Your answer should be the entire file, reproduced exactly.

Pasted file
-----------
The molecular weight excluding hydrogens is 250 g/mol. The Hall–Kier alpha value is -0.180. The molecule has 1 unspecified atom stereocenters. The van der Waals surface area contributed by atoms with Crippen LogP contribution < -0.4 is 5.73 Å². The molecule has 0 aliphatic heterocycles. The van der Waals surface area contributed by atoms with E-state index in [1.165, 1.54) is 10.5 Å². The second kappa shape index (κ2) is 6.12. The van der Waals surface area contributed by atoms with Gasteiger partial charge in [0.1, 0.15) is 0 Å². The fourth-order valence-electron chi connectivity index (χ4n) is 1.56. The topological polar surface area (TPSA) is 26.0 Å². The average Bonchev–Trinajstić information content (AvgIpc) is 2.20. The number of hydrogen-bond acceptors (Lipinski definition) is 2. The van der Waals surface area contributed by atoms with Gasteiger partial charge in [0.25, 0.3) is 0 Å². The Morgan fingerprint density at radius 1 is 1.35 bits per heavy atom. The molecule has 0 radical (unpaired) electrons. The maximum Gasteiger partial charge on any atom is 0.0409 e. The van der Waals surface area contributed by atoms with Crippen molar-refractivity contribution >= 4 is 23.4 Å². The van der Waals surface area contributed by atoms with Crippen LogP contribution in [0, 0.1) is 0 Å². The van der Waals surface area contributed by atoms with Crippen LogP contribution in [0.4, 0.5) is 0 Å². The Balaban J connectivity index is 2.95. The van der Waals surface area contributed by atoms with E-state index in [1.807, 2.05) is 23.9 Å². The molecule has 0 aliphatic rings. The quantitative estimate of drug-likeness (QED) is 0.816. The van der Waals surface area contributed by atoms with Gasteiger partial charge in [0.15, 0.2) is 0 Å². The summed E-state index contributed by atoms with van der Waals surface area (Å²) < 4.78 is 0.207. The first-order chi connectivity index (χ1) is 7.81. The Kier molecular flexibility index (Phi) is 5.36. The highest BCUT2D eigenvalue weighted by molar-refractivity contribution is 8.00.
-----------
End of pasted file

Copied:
The molecular weight excluding hydrogens is 250 g/mol. The Hall–Kier alpha value is -0.180. The molecule has 1 unspecified atom stereocenters. The van der Waals surface area contributed by atoms with Crippen LogP contribution < -0.4 is 5.73 Å². The molecule has 0 aliphatic heterocycles. The van der Waals surface area contributed by atoms with E-state index in [1.165, 1.54) is 10.5 Å². The second kappa shape index (κ2) is 6.12. The van der Waals surface area contributed by atoms with Gasteiger partial charge in [0.1, 0.15) is 0 Å². The fourth-order valence-electron chi connectivity index (χ4n) is 1.56. The topological polar surface area (TPSA) is 26.0 Å². The average Bonchev–Trinajstić information content (AvgIpc) is 2.20. The number of hydrogen-bond acceptors (Lipinski definition) is 2. The van der Waals surface area contributed by atoms with Gasteiger partial charge in [0.25, 0.3) is 0 Å². The Morgan fingerprint density at radius 1 is 1.35 bits per heavy atom. The molecule has 0 radical (unpaired) electrons. The maximum Gasteiger partial charge on any atom is 0.0409 e. The van der Waals surface area contributed by atoms with Crippen molar-refractivity contribution >= 4 is 23.4 Å². The van der Waals surface area contributed by atoms with Crippen LogP contribution in [0, 0.1) is 0 Å². The van der Waals surface area contributed by atoms with Crippen LogP contribution in [0.4, 0.5) is 0 Å². The Balaban J connectivity index is 2.95. The van der Waals surface area contributed by atoms with E-state index in [1.807, 2.05) is 23.9 Å². The molecule has 0 aliphatic rings. The quantitative estimate of drug-likeness (QED) is 0.816. The van der Waals surface area contributed by atoms with Gasteiger partial charge in [0.15, 0.2) is 0 Å². The summed E-state index contributed by atoms with van der Waals surface area (Å²) < 4.78 is 0.207. The first-order chi connectivity index (χ1) is 7.81. The Kier molecular flexibility index (Phi) is 5.36. The highest BCUT2D eigenvalue weighted by molar-refractivity contribution is 8.00.